Jason Pellmar: "Climate is at core of all of IFC's engagements in Ukraine"
Interview with Jason Pellmar, Regional Manager, Ukraine, Belarus and Moldova at International Finance Corporation (IFC) for the Interfax-Ukraine news agency and Green Deal portal
Author: Sergey Shestak
- IFC is known for its wide presence in Ukraine's private sector. Especially in agriculture, financial sector, infrastructure, retail, etc. What is the place of the climate business in your overall business? As far as I understand, your green investments go mainly towards projects in sustainable agriculture?
Climate is a priority area for IFC and the World Bank Group, the largest multilateral provider of climate investments for developing countries. The question is not necessarily about where climate fits in, but it’s at the core of everything we do. In response to your question, agriculture is indeed one of our major focus areas. The sector has great potential to attract climate investment, which is good for business. For example, by using less water and consuming less resources, you can make more money — it’s profitable. In Ukraine, IFC has been providing advice to help the country develop climate projects with strong demonstration effect. The work is part of IFC’s Climate Smart Agriculture Finance Project, implemented in partnership with the Austrian Federal Ministry of Finance.
Now, because climate is so much more in focus (and I appreciate that Interfax-Ukraine along with other media is particularly paying attention to this issue), we are seeing more innovations. Today, the global community is looking at much more than just energy resource conservation. Some examples include technological innovations, such as agritech, precision farming, and no-till or low-till agriculture. So, we are in a new phase, exploring what climate means for all the industry sectors where IFC is engaged. A new level of attention, especially from regulators and policymakers, will further help drive innovation in various sectors.
Apart from agriculture, we work on creating a robust climate market by building the capacity of local banks, helping municipalities introduce green technologies, and working with the World Bank to help the government modernize Ukraine’s infrastructure and energy sectors. While IFC is helping boost these sectors through advisory and investment support, climate is at the core of all of IFC’s engagements in Ukraine.
- At the presentation of the IFC project "Climate Smart Agriculture Finance Project" you said that this project would help reduce greenhouse gas emissions by 2,000 tonnes by the end of 2021. This is, of course, a drop in the ocean, but how do you plan to achieve these results?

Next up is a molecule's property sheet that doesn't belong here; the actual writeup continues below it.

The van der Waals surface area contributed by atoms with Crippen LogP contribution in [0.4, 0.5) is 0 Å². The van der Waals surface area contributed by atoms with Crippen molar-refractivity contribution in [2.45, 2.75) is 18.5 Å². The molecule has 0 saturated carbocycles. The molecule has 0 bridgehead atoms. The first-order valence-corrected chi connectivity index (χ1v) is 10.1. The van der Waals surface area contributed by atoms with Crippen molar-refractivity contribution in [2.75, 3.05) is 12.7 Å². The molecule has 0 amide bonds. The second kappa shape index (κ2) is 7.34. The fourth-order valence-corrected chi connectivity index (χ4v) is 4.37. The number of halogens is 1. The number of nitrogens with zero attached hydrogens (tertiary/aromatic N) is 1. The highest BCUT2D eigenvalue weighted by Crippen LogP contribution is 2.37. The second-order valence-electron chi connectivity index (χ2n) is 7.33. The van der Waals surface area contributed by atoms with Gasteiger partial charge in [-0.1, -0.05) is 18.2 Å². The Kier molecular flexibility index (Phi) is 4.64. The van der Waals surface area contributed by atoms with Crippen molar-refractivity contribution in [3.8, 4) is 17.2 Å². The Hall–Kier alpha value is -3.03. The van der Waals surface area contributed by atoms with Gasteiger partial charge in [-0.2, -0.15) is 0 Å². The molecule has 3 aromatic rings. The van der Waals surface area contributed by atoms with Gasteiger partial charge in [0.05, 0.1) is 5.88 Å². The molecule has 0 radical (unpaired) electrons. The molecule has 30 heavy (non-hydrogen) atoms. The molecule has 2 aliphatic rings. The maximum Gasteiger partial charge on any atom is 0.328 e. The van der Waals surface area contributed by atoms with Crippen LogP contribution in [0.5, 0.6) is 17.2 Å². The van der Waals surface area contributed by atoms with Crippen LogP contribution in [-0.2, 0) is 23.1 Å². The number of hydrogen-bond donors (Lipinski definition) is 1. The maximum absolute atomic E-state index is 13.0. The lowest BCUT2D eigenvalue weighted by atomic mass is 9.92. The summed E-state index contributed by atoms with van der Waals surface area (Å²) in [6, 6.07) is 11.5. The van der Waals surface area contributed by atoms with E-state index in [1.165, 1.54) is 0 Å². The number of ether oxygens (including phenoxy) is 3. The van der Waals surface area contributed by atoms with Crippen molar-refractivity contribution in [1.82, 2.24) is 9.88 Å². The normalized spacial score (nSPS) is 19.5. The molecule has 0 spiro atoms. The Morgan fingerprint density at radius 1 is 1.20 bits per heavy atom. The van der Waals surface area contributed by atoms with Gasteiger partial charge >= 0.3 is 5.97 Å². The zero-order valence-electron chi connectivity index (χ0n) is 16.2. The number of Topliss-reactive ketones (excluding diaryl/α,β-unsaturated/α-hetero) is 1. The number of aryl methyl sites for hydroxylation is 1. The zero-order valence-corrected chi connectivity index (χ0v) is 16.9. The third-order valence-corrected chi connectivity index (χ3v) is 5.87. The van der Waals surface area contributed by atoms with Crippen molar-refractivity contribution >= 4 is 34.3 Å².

Let me refer to some of the innovations that can help develop business models to further mobilize more private sector investments. IFC has a team of financial and agri-experts, which looks holistically at the value chain in Ukraine’s agricultural sector. A wider adoption of climate-smart technologies, such as precision agriculture or better use of non-renewable resources, can reduce soil carbon loss and provide significant fuel savings that will directly reduce greenhouse-gas emissions.
Moreover, using drones can help convey a clearer sense of the lay of the land and ensure better use of fertilizers and insecticides. I am proud of the recently signed memorandum of understanding between IFC and the Ministry of Agrarian Policy and Food of Ukraine whereby IFC is taking the lead with the ministry to put in place a framework to mobilize private sector investment into irrigation. Due to years of underinvestment and degradation of the water supply system, Ukraine's irrigation infrastructure currently operates at just one-quarter of its potential capacity.
The goal of the initiative is to work with Ukraine’s government and financial institutions to help provide access to cost-effective green financing and to look at the sector holistically. We will develop viable business models to mobilize more private sector resources for the main channels followed by distribution channels and on-farm irrigation. We have already seen the kind of impact droughts can have on this sector: in 2020, the country lost nearly 400,000 hectares of winter crops due to severe droughts. According to forecasts, if this trend continues without efforts to improve Ukraine’s irrigation system, the predicted loss can be up to 40%. So, the earlier we work to address the issue the better.
- What are the possible solutions? More efficient use of resources?
Efficient use of resources is a significant part of climate-smart practices, but not the entire story. Climate change adaptation and mitigation are both equally important and time-sensitive. In order to mitigate the risks of increased drought, we need to think about weather patterns and how to better use insurance products and financial instruments that can help farmers adapt to the impacts of climate change. We believe that diversifying crops and developing an efficient irrigation system can serve as viable solutions for agricultural businesses and smaller farmers.
- In one of the interviews, you said that sustainable agriculture had an investment potential of $11 billion in Ukraine. Where does this potential come from?
According to the Carbon Trust and UkrAgroConsult forecast, implementation of climate-smart technologies would require an investment of nearly $1.7 billion and return an additional revenue of $11 billion through increased productivity and yield.
To make a point, I’ll use an analogy. In the context of the pandemic, let’s hypothetically say that one was to pick the least-cost option and do nothing — not to impose social distancing measures, not to roll out vaccination campaigns, not to ensure access to personal protection equipment, and so on. However, in doing so, the all-in cost of inaction would be greater than taking difficult decisions today. No one likes to shut down the economy, but I guess governments decided to take this step across the world because the cost of doing nothing was much more compared to the harsh measures that were put in place. That’s exactly how it is for climate. While $1.7 billion is a lot of money, the returns far exceed the cost.